Get real, Tidbits


Welcome back, everybody!

This post is part of a series I am implementing into the blog. If we are going to be spending this much time together, I think we should be able to talk about real things, too. So today I thought I would touch on a subject that may hit a nerve for some. Money. *cue impending sense of doom music* <<— fellow nurses and medical folks will get that and maybe even giggle. The rest of you, sorry. It runs deep, my nursy-ness.

I’ve already been asked this question by several people, and I’m really not shy about sharing. Do bloggers make money? Also, how can you afford to do large-scale renovations on NURSING wages? Well, let’s dive right in, shall we?

Photo by Fabian Blank on Unsplash


Yes and no. There are millions of bloggers out there today making zero money. In fact, let’s change that to NEGATIVE amounts of money. It costs money to start a decent blog, though not a ton. I started out by using BlueHost, which has a very nominal cost. BUT, there are also thousands upon thousands of people making ridiculous amounts of money. Just go on Pinterest and look — most of them are willing to share their knowledge. Some of them share for free, some have courses that cost something. Either way, they are sharing their knowledge so others can succeed. I have to say that I find that to be very encouraging, considering that they are raising up their competition. That’s the thing about the blog community, though. Most of the people out there understand that the market isn’t saturated. Everybody has a different spin on things, even within the same niche, which is SO COOL to me!


Blog readers passively support blog creators in making money. What do I mean by that? Well, there are tons of ways bloggers can earn a living (again, Pinterest — check it out), but some of the most popular ways are by passive income. Say, for example, you read a blog about outdoor furniture. The blog may have a link to Amazon or any other store with which they have an affiliation, and if you click on that link and buy the furniture (which you were going to buy anyways!) the blogger may earn a small commission off of that sale. Again, you don’t pay any more for the product. The blogger is paid for their “lead.” In other cases, bloggers are paid to write sponsored posts. This is a great deal for both parties, because they both benefit. The company gets actual coverage of their products out there to average people, and the blogger gets coverage and income (or products) from the company. Win-win.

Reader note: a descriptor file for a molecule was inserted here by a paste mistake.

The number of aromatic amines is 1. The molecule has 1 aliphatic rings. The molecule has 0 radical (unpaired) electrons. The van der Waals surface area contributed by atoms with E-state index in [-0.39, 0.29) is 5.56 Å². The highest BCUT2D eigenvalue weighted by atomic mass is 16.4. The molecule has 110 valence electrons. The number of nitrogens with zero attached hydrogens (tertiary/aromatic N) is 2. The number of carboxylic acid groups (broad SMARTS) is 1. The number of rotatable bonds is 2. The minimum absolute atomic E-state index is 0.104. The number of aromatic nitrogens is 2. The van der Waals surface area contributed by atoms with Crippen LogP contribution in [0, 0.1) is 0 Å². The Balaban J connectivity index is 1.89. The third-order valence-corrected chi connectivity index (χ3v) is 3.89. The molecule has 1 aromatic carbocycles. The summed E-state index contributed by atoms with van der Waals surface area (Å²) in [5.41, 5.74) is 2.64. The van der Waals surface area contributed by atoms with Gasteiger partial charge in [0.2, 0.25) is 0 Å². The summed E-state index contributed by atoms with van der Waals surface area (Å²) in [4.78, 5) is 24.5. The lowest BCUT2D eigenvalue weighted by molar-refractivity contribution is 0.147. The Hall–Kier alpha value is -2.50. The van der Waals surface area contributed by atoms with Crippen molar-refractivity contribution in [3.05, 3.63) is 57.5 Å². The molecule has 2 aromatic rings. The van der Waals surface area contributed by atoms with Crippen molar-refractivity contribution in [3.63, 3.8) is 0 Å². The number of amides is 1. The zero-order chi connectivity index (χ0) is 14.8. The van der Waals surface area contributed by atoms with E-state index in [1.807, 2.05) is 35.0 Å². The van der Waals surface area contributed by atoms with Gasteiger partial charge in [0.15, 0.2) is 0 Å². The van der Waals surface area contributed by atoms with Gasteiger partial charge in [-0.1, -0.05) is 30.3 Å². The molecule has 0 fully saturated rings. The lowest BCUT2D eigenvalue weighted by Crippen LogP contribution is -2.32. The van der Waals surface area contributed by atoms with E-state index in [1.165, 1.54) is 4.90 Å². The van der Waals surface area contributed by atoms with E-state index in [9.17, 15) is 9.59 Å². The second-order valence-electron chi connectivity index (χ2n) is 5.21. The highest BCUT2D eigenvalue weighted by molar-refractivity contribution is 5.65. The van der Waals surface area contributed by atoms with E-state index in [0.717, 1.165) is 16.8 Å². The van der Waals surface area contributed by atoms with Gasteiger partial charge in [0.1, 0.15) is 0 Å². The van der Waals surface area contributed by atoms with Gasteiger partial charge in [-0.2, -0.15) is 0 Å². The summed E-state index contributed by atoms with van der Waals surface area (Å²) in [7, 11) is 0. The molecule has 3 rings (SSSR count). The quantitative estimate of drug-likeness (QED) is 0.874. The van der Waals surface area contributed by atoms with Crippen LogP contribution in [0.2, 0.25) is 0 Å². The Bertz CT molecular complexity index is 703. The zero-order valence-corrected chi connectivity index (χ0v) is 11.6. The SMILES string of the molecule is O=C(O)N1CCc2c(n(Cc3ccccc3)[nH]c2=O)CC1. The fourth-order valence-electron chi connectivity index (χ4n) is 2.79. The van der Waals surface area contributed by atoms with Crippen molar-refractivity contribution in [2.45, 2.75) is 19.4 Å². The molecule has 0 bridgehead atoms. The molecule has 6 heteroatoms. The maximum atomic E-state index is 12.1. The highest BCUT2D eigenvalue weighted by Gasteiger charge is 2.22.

Other bloggers make income off of creating materials that their readers may be interested in. For example, the blogging courses I mentioned before. Some of them cost money, and they should. That individual is sharing information that the new blogger wants or needs. There are bloggers who create E-books covering topics of which they are particularly knowledgeable. I think this is particularly great, because E-books tend to be fairly inexpensive for consumers, but still benefit the individual who is sharing their knowledge with a wider customer base. Again, win-win. There is also the opportunity for bloggers to sell goods. For example, they may sell printables through an Etsy shop, and their blog may have a link to their Etsy shop. Also awesome!


Well, the cool thing about blogging is that there isn’t much overhead. Again, I used BlueHost for my domain name and servicing, and they’ve been great. I think my initial investment was $170 for 24 months, but that included EVERYTHING I needed to get started. Drew and I agree: we refuse to go into debt over something that may or may not make us money. So you will notice that my photos are not professional quality, and I don’t always have perfectly staged spaces. We are pretty strict followers of the Dave Ramsey method of handling money, and completed Financial Peace University last year (anybody who knows me well is rolling their eyes right now. I love me some Dave Ramsey!). Dave Ramsey recommends picking up a side hustle, and this is what I have taken on. I have the added benefit of fulfilling my love of writing and projecting. I also have an entrepreneurial spirit that has been left untapped, so blogging was an opportunity to test that out.

We paid for a large scale kitchen renovation with the profits of selling our last house, and found a great contractor at a reasonable price (Idea Builders for you Boise/Treasure Valley folks–find them on Facebook).  We have a bi-weekly spending allowance for home projects, and save up for big ones over time. We complete as many projects as we can by ourselves, but hire out when time or skill level is a factor.

Why is this important? Well, some of you may not care. But I have read several blogs that felt un-relatable to me because of the scale to which they complete their projects. I love some good inspiration — but when it feels out of reach or out of touch for us, I begin to lose interest. We both work outside of the home, and went to school for several years to earn the degrees to do so.

So if you begin wonder why some of our projects are taking a long time to complete, keep the above info in mind. Also, please don’t go into debt in order to “keep up with the Jonses.” We spend time and money on our home because it is our happy place. We also choose to do that instead of taking big vacations or spending money eating at restaurants. Life is all about choices. Choose your happy, not somebody else’s!

Disclosure: This post contains affiliate links. All opinions are entirely my own; I will never share anything on this page that I haven’t verified and/or personally used.

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